Lawmakers say Obama surveillance idea won't work
A chief element of President Barack Obama's attempt to overhaul U.S. surveillance will not work, leaders of Congress' intelligence committees said Sunday, pushing back against the idea that the government should cede control of how Americans' phone records are stored.
Obama, under pressure to calm the controversy over government spying, said Friday he wants bulk phone data stored outside the government to reduce the risk that the records will be abused. The president said he will require a special judge's advance approval before intelligence agencies can examine someone's data and will force analysts to keep their searches closer to suspected terrorists or organizations.
"And I think that's a very difficult thing," Democratic Sen. Dianne Feinstein, who chairs the Senate Intelligence Committee, said Sunday. "Because the whole purpose of this program is to provide instantaneous information to be able to disrupt any plot that may be taking place."
Under the surveillance program, the NSA gathers phone numbers called and the length of conversations, but not the content of the calls. Obama said the NSA sometimes needs to tap those records to find people linked to suspected terrorists. But he said eventually the bulk data should be stored somewhere out of the government's hands. That could mean finding a way for phone companies to store the records, though some companies have balked at the idea, or it could mean creating a third-party entity to hold the records.
Feinstein said many Americans don't understand that threats persist a dozen years after the Sept. 11, 2001, terrorist attacks. "New bombs are being devised. New terrorists are emerging, new groups. Actually, a new level of viciousness. And I think we need to be prepared," Feinstein said.
Republican Rep. Mike Rogers, chairman of the House Intelligence Committee, said Obama had intensified a sense of uncertainty about the country's ability to root out terrorist threats. Obama didn't say who should have control of Americans' data; he directed the attorney general and director of national intelligence to find a solution within 60 days.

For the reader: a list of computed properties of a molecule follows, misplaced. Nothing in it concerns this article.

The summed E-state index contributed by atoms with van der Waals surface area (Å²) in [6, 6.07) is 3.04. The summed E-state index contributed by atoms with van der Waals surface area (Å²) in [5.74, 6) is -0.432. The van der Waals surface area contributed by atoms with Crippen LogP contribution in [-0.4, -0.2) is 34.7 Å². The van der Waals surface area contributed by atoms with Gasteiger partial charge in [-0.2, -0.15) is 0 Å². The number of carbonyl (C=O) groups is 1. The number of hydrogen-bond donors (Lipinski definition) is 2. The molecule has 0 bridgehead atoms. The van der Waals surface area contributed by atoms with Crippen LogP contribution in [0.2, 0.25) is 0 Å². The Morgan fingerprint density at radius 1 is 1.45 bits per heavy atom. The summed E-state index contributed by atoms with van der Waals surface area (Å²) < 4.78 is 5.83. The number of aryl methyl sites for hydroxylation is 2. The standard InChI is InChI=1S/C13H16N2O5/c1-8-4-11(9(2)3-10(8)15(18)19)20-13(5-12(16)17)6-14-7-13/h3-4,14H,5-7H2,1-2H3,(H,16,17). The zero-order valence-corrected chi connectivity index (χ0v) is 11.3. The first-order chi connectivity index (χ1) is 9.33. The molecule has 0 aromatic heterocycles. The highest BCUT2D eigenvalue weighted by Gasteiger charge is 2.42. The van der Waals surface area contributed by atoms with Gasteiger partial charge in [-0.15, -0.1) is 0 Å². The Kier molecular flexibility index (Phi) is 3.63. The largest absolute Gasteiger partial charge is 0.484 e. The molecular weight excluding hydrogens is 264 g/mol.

"We really did need a decision on Friday, and what we got was lots of uncertainty," Rogers said. "And just in my conversations over the weekend with intelligence officials, this new level of uncertainty is already having a bit of an impact on our ability to protect Americans by finding terrorists who are trying to reach into the United States."
The lawmakers did praise the president for his defense of the National Security Agency's surveillance programs. "First, I thought it was very important that the president laid out no abuses, this was not an illegal program, it wasn't a rogue agency," Rogers said.
The surveillance programs have been under fire since former National Security Agency analyst Edward Snowden absconded with an estimated 1.7 million documents related to surveillance and other NSA operations, giving the documents to journalists around the world. Revelations in the documents sparked a furor over whether Americans have been giving up privacy protections in exchange for intelligence-gathering on terrorism.
The revelations about U.S. surveillance programs have also damaged U.S. relations with key allies, including Germany following reports that the NSA had monitored communications of European citizens—even listening in on Chancellor Angela Merkel's cellphone.
Obama in an interview aired Saturday on Germany's ZDF television network said he would not allow America's massive communications surveillance capability to damage relations with Germany and other close U.S. allies.
Obama said that before the revelations he had forged a close working relationship with Merkel and that he could not allow U.S. surveillance operations to damage that trust.
"As long as I am president of the United States, the German chancellor need not worry about that," Obama said, according to a simultaneous German translation as he spoke.
Congress will have a lot of say in how and whether Obama's ideas are carried out.
Democratic Sen. Patrick Leahy, chairman of the Senate Judiciary Committee, has proposed to end the NSA's bulk data collection program, putting him at odds with his fellow Democrat Feinstein on the issue. Leahy said senators would have many questions for Attorney General Eric Holder when he comes before the Judiciary Committee next week.
Yet Leahy suggested Sunday he might not fight the president on allowing the NSA's surveillance programs to continue..
"No, I think we have a way that we could do this, but it's not a question of fighting the president," Leahy said on Fox. "The question is, what is Congress going to do on this? ... I just think that there should be an oversight.
"I mean, I was a prosecutor for eight years; I believe in going after the bad guys," Leahy said. "And I realize this is an entirely different level of the bad guys that I went after, but you still have to have some checks and balances, or you have a government that can run amok."
The chairman of the House Homeland Security Committee, Rep. Michael McCaul, said on ABC that Obama was moving in the right direction.
"I think what gave most Americans heartburn was that this data was being stored under the NSA and warehoused under the government," said McCaul.
But McCaul allowed, "I think it's very difficult to decide who has the capability to store and use this data."
Feinstein and Rogers appeared on NBC's "Meet the Press." Rogers also appeared on CNN's "State of the Union" and CBS' "Face the Nation." Leahy appeared on "Fox News Sunday."
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